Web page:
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A new comet observing campaign for C/2013 A1 (Siding Spring)

Karl Battams • January 27, 2014 • 1

You thought you were rid of us...but we're back! Following the spectacular and, quite frankly unprecedented, success of the Comet ISON Observing Campaign, we are launching a similar venture for another unique cometary encounter that's happening this year. In October 2014, comet C/2013 A1 (Siding Spring) will pass extremely close to Mars.

Planetary Radio: NEOWISE PI Amy Mainzer

Mat Kaplan • January 01, 2014 • 1

NEOWISE has reawakened to discover many more asteroids and comets. The mission leader thanks the amateur astronomers who follow up on these discoveries.

A case of the measles for Jupiter?

Emily Lakdawalla • November 26, 2013 • 1

Amateur astronomer Christopher Go has found Jupiter to be putting on a fun show for observers: it's sprouting little red spots "like it has a measles attack!"

Comet ISON Enters the Final Countdown

Karl Battams • November 19, 2013 • 6

We're now less than two weeks away from comet C/2012 S1 (ISON) reaching perihelion and, if we’re honest, we are still none the wiser as to how the situation might play out!

Neptune: The new amateur boundary?

Christophe Pellier • November 07, 2013 • 3

Can features on Neptune be observed by amateur astronomers? For years, the Hubble Space Telescope and some professional terrestrial observatories have been revealing incomplete belts and spots on the surface of Neptune. Now, spots have been imaged by amateurs.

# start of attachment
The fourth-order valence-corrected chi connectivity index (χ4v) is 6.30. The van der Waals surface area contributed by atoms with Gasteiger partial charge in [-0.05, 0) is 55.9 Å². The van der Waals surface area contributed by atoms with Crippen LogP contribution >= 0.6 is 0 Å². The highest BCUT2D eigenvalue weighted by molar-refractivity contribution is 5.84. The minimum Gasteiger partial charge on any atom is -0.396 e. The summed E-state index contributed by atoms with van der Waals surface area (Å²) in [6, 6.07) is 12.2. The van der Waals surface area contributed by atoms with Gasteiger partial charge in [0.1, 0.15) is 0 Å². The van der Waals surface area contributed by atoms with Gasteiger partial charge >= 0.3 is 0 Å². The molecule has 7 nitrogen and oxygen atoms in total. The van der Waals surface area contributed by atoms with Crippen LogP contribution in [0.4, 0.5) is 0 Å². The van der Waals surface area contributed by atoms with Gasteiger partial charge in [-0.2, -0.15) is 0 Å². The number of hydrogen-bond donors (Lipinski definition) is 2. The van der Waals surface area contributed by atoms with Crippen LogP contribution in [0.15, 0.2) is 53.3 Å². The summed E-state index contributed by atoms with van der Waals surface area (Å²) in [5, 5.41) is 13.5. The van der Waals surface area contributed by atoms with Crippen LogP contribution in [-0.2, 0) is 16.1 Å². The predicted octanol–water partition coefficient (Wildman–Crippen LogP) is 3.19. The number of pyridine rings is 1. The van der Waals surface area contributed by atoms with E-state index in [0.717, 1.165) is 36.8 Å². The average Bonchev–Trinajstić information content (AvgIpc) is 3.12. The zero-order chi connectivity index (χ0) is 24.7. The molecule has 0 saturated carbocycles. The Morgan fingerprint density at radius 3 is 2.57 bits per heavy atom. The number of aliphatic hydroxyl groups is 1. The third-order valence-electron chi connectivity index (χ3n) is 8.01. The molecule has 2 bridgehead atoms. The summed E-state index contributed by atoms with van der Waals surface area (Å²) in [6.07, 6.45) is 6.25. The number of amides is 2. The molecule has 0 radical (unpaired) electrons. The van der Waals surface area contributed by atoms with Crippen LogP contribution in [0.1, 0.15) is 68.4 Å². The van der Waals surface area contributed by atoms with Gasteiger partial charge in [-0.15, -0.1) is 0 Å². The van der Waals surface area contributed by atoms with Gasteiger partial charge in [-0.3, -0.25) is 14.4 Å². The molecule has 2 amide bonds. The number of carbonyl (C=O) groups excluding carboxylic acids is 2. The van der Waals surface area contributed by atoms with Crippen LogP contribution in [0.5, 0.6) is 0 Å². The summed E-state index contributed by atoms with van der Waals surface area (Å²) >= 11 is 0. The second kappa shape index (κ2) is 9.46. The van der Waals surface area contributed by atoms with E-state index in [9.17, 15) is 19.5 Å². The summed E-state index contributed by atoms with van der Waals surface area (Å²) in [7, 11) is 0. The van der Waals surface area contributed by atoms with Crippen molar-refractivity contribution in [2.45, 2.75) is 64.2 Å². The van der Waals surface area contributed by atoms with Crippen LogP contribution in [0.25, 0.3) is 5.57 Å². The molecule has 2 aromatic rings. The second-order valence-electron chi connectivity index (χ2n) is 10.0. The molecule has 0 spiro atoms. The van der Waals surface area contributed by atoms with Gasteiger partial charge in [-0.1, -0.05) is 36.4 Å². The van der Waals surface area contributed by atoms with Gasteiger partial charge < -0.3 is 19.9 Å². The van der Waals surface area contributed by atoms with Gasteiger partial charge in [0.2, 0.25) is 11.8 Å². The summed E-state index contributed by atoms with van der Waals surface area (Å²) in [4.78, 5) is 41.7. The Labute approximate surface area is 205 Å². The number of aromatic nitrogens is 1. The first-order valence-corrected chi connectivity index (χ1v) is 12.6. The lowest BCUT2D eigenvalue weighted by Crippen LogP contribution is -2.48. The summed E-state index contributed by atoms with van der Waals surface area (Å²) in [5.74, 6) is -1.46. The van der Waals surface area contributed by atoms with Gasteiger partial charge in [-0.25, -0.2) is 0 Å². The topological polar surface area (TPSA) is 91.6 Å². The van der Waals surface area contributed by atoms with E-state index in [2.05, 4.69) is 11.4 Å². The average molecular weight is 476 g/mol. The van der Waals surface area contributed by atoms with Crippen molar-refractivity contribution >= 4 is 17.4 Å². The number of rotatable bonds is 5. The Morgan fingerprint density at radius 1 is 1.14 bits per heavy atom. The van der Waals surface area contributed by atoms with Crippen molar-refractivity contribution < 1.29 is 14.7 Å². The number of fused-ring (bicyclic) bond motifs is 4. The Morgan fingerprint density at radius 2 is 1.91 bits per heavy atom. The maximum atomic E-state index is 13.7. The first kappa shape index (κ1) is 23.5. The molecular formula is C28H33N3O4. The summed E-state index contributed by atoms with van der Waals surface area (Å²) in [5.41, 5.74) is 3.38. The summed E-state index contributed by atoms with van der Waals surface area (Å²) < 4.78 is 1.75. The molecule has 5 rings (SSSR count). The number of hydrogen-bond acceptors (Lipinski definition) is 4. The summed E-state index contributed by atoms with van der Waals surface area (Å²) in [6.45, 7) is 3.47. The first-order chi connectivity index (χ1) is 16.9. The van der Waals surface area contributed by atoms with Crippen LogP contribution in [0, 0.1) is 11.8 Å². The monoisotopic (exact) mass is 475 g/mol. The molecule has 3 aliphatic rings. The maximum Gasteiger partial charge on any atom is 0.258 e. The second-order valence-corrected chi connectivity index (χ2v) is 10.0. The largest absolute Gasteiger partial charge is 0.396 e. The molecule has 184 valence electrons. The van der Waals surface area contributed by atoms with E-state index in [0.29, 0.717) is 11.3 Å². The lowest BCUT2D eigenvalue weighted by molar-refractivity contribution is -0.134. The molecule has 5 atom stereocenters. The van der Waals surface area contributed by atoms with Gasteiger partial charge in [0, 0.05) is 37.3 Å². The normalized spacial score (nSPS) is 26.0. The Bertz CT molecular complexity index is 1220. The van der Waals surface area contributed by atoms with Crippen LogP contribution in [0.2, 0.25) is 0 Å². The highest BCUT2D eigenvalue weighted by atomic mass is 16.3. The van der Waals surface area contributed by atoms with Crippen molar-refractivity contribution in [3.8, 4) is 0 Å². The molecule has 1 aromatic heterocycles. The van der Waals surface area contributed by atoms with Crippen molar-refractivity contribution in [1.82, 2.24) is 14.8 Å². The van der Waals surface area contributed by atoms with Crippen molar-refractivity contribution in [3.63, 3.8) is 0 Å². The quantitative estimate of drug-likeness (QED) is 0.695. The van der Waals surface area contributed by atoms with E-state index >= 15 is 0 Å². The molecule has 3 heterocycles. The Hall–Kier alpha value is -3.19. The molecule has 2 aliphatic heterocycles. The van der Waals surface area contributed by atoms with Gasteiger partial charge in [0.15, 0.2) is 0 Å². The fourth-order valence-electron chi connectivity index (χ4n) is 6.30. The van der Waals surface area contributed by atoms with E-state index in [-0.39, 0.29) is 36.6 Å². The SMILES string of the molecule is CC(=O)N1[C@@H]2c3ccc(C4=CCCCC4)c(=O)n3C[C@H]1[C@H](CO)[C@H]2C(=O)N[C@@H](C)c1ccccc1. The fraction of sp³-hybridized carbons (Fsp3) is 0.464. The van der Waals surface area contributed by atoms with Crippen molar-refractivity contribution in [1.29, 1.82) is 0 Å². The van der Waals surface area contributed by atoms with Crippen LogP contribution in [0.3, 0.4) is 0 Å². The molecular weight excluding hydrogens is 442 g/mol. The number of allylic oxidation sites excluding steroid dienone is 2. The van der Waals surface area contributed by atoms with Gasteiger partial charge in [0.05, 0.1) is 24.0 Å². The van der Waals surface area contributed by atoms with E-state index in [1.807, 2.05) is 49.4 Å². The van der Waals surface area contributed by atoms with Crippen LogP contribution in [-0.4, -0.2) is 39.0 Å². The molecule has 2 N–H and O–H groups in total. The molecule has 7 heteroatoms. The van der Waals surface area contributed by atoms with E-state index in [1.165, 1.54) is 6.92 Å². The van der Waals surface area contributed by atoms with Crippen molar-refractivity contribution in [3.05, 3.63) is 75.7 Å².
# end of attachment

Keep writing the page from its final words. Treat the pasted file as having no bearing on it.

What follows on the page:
Asteroid Telescope First Light

Bruce Betts • August 16, 2013 • 5

Using a Shoemaker NEO Grant a new telescope is operating in Illinois to do asteroid tracking.

Comet ISON lives on! (we think...)

Karl Battams • August 13, 2013 • 1

For several weeks now, ground-based observers have been blind to Comet ISON as our local star was sitting directly between us and the comet. I am delighted to share two pieces of good news: first, that ISON is still alive and well, and secondly that it has been recovered.

Found a Killer Asteroid? Who Ya Gonna Call?

Mat Kaplan • July 08, 2013

Astronomer Timothy Spahr directs the Minor Planet Center, the global clearinghouse for asteroids, comets and other relatively small objects in the solar system, including moons. He also coordinates the Society's Shoemaker NEO grant program.

Checking in on Jupiter

Emily Lakdawalla • March 12, 2013 • 2

We don't have any spacecraft at Jupiter right now, which is a pity. Until we do, we have to rely upon Earth-based astronomers to monitor the changing face of the largest planet.

Saturn's Hexagon Viewed from the Ground

Leigh Fletcher • February 01, 2013 • 2

For the first time, amateur astronomers are capturing spectacular images of Saturn's bizarre north polar hexagon.

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